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Why is Trade Between Algeria and Spain Still at a Standstill?

A flag of the Western Sahara, known as the Sahrawi Arab Democratic Republic, flutters at a checkpoint manned by members of the Sahrawi security forces outside the refugee camp of Dakhla, about 170 kms southeast of the Algerian city of Tindouf, on January 14, 2023. - The Western Sahara conflict dates back to 1975, when colonial occupier Spain withdrew from Western Sahara, sparking a 15-year war between the Polisario and Morocco for control of the territory. That ended in a 1991 ceasefire deal with the North African kingdom in control of 80 percent of the resource-rich desert territory and the Polisario clinging to hopes of a UN-supervised referendum on independence provided for in the deal. (Photo by Ryad KRAMDI / AFP) (Photo by RYAD KRAMDI/AFP via Getty Images)

Since last June, the two countries have severed business and trade relations over Spain’s support of Morocco’s claim to the contested Western Sahara.

Since June 2022, business and trade between Algeria and Spain have been at a standstill, amid a bitter dispute over the autonomy of the Western Sahara. 

Both Algeria and Morocco have laid claim to the vast swath of the world’s largest desert, which was a Spanish colony until the mid-1970s. A 1991 ceasefire deal saw Morocco lay claim to 80% of the Western Sahara, with the rest being held by the Algerian-backed Polisario movement. 

While Morocco has offered some limited autonomy, it has affirmed that the mineral-rich territory must remain under its sovereignty. The Polisario Movement, on the other hand, demands a referendum on the region’s independence. 

On June 8 last year, Algeria suspended its friendship treaty with Spain after Madrid reversed decades of neutrality toward Western Sahara. The North African country also imposed a blockade on Spain, and the countries have not been trading, except for gas sales, since then. 

Spain has been asking the European Commission to aid the businesses impacted by the blockade, which has reportedly cost the Iberian country around €4.4 million a day. Spanish companies have even claimed damages against Prime Minister Pedro Sanchez’s government from the Algeria sanctions. 

The European Union has been careful not to take sides, as Algeria is becoming an increasingly important partner for European countries looking for alternative energy sources. 

On a visit to Algiers on March 13, EU foreign policy chief Josep Borrell called for a detente between the two countries to resume trade. “Finding a solution to all this is in our common interest,” Borrell said.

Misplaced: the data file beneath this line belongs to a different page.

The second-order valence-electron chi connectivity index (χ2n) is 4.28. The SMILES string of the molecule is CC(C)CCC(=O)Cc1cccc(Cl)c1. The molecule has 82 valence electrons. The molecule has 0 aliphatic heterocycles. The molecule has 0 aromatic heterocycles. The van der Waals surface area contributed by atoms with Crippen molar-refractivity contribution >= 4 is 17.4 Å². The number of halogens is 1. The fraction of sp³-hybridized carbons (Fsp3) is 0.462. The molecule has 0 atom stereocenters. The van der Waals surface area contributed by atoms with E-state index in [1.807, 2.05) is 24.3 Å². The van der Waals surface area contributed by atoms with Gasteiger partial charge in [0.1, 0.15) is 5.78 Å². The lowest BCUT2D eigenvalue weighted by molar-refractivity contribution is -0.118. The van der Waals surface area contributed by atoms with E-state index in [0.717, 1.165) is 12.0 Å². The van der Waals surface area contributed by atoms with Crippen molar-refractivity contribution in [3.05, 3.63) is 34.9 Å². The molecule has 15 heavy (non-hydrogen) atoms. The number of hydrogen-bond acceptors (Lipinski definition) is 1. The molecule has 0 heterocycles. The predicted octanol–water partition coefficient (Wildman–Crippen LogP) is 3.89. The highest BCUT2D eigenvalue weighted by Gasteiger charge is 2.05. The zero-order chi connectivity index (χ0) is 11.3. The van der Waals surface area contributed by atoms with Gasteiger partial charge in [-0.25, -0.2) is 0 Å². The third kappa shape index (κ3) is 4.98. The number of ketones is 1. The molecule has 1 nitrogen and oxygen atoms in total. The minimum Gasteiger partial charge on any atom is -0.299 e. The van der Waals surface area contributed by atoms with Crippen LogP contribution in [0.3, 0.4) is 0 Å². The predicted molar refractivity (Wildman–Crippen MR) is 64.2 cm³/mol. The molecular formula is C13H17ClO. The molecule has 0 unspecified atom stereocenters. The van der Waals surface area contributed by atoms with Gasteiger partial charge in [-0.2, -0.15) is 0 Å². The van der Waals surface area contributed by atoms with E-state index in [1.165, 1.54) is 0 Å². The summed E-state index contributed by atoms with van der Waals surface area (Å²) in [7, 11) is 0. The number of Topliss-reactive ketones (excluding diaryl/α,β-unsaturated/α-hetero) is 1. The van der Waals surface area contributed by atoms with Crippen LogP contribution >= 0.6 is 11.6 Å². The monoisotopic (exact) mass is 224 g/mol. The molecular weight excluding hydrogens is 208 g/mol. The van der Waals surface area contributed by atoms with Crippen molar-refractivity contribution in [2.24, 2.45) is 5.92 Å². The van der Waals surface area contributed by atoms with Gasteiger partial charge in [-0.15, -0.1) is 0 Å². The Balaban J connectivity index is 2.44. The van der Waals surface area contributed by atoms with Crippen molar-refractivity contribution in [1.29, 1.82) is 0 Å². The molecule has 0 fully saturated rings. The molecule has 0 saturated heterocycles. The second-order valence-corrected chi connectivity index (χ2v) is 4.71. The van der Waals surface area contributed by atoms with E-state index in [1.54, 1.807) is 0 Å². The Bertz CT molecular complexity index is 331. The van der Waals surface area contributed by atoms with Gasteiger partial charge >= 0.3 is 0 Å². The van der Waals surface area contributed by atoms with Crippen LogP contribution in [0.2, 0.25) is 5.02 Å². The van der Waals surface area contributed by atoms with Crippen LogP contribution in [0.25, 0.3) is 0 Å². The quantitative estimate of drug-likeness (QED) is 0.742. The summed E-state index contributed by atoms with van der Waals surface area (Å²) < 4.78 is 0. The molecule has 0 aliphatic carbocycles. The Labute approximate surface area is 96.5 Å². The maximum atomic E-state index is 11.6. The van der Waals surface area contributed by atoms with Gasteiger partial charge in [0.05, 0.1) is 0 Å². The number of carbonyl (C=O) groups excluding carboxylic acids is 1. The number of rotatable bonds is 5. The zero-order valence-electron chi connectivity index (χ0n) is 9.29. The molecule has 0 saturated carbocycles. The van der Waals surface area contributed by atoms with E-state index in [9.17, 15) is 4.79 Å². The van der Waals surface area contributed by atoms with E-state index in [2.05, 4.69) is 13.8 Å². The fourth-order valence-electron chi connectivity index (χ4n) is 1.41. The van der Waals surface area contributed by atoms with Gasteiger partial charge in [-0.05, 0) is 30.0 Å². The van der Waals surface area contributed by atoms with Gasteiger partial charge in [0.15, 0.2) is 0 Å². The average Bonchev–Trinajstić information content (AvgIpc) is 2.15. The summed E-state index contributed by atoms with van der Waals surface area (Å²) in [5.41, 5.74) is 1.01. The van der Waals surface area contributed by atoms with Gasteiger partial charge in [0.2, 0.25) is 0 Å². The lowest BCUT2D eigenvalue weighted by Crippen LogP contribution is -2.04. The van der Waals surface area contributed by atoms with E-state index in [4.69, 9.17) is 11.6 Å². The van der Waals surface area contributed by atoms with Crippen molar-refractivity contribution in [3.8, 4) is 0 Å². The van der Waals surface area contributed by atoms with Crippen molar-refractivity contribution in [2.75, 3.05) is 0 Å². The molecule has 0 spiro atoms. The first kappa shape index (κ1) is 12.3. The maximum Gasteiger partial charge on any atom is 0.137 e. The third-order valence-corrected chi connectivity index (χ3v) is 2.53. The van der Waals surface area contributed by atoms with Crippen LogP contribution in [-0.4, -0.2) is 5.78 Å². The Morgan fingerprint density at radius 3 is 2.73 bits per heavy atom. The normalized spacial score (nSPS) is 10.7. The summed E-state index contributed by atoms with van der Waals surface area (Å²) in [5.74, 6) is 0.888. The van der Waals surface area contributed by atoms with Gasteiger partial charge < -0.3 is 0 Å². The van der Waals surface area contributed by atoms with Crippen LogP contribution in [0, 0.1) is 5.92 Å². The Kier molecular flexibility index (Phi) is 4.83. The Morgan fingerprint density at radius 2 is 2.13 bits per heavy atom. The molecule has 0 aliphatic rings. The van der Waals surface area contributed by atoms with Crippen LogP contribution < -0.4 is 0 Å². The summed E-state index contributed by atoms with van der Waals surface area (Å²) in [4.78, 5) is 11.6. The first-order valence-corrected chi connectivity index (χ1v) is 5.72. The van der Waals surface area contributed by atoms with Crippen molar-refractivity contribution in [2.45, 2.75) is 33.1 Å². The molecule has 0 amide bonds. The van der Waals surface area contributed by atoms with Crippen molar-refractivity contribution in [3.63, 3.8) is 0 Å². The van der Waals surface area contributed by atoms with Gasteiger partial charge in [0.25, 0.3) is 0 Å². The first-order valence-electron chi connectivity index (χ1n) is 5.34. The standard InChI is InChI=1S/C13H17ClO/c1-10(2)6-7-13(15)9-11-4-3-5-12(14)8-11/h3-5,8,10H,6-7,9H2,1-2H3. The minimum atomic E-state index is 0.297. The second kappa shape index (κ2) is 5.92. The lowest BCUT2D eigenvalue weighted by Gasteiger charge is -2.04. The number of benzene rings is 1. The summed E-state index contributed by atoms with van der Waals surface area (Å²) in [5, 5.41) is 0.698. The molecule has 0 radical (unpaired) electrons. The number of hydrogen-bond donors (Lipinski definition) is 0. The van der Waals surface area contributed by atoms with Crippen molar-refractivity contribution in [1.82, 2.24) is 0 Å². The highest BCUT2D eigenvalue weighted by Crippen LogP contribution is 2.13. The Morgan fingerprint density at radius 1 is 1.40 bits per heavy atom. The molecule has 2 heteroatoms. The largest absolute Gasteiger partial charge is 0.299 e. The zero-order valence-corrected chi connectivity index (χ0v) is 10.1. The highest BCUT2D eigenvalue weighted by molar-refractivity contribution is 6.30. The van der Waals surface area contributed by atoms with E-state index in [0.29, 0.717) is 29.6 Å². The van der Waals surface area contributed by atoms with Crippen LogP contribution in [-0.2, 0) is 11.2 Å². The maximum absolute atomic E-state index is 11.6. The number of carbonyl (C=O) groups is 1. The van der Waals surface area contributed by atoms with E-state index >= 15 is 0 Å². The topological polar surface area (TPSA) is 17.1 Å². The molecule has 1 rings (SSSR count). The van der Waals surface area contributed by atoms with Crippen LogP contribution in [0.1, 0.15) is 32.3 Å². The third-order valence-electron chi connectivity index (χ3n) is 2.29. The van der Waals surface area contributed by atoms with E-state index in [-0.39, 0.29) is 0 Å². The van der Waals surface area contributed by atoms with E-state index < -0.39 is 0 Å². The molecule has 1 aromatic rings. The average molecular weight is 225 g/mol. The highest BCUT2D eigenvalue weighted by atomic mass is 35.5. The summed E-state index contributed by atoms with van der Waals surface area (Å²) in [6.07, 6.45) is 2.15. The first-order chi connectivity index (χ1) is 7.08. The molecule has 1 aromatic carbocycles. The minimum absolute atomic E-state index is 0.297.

But the EU’s words are likely falling on deaf ears, and the role the bloc can play is limited.

Intissar Fakir, senior fellow at the Middle East Institute, told Al-Monitor: “While Spain and the EU are both eager to get past this tension, the EU has little leverage over Algeria.”

The Western Sahara dispute is “a zero-sum game,” she said. “Morocco is getting more demanding in terms of support on the Western Sahara, and Algeria is adamant about cutting off that support. And the EU is stuck in the middle.”

Alissa Pavia, North Africa associate director at the Atlantic Council, said that the only real way for the EU to hurt Algeria is to stop importing its oil and gas, which is highly unlikely. 

Italy has reduced its gas imports from Russia to 25%, thanks to an agreement with Algeria, Pavia added. “This puts Algeria in an incredibly strong position vis-a-vis Europe, one that the country will not likely want to backtrack from, and which helps Algeria leverage its case over Western Sahara.”

The blockade has been costly for Spain in terms of lost revenue from exports to Algeria, with hard-hit sectors including food, agricultural products, and raw materials.  

“In 2021, Algeria’s non-oil exports to Spain amounted to almost 9%, with ammonia and fertilizers representing the largest shares,” Pavia said. “However, Algeria can easily offset these losses by increasing trade with other European countries such as France and Italy.”

Spain’s main incentive for continuing to support Morocco is migration, she said. “It would rather tolerate a daily loss of 4.4 million euros than risk angering Morocco over the Western Sahara issue and triggering another rush of migrants crossing into its borders,” she said.

Fakir said that Algeria saw Spain’s minor concession as a dangerous precedent, because it is keen to stem the tide of the Western Sahara that had been benefiting Morocco.

But Spain cannot go back on it, she said, because “it would risk souring the relationship with Morocco, which is more expansive than the relationship with Algeria — billions in trade, advanced security cooperation and crucially migration support.”

Source: monitor